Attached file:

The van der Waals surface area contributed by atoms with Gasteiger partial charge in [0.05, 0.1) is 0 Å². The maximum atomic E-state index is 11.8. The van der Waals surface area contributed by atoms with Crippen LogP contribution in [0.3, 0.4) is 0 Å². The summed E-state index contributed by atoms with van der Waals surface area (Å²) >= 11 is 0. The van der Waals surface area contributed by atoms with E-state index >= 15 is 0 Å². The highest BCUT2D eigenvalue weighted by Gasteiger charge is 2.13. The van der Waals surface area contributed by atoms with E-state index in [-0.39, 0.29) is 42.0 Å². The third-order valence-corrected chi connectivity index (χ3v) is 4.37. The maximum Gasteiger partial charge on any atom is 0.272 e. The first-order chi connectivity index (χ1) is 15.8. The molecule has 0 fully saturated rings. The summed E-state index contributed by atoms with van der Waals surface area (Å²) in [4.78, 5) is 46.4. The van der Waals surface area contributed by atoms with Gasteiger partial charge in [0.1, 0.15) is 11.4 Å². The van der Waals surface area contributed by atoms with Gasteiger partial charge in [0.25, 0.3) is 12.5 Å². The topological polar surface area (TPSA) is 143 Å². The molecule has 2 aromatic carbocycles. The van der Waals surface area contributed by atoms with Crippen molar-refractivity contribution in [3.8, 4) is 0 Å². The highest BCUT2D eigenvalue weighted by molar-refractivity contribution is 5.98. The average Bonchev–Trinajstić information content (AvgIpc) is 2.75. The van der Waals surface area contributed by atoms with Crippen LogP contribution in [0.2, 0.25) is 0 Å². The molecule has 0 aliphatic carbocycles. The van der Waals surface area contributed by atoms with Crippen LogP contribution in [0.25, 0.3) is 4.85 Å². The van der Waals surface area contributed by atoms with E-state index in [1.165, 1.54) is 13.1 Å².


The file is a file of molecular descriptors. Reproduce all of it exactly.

The van der Waals surface area contributed by atoms with Gasteiger partial charge in [0.05, 0.1) is 0 Å². The maximum atomic E-state index is 11.8. The van der Waals surface area contributed by atoms with Crippen LogP contribution in [0.3, 0.4) is 0 Å². The summed E-state index contributed by atoms with van der Waals surface area (Å²) >= 11 is 0. The van der Waals surface area contributed by atoms with E-state index >= 15 is 0 Å². The highest BCUT2D eigenvalue weighted by Gasteiger charge is 2.13. The van der Waals surface area contributed by atoms with E-state index in [-0.39, 0.29) is 42.0 Å². The third-order valence-corrected chi connectivity index (χ3v) is 4.37. The maximum Gasteiger partial charge on any atom is 0.272 e. The first-order chi connectivity index (χ1) is 15.8. The molecule has 0 fully saturated rings. The summed E-state index contributed by atoms with van der Waals surface area (Å²) in [4.78, 5) is 46.4. The van der Waals surface area contributed by atoms with Gasteiger partial charge in [0.1, 0.15) is 11.4 Å². The van der Waals surface area contributed by atoms with Gasteiger partial charge in [0.25, 0.3) is 12.5 Å². The topological polar surface area (TPSA) is 143 Å². The molecule has 2 aromatic carbocycles. The van der Waals surface area contributed by atoms with Crippen molar-refractivity contribution in [3.8, 4) is 0 Å². The highest BCUT2D eigenvalue weighted by molar-refractivity contribution is 5.98. The average Bonchev–Trinajstić information content (AvgIpc) is 2.75. The van der Waals surface area contributed by atoms with Crippen LogP contribution in [0.2, 0.25) is 0 Å². The molecule has 0 aliphatic carbocycles. The van der Waals surface area contributed by atoms with Crippen LogP contribution in [0.25, 0.3) is 4.85 Å². The van der Waals surface area contributed by atoms with E-state index in [1.165, 1.54) is 13.1 Å².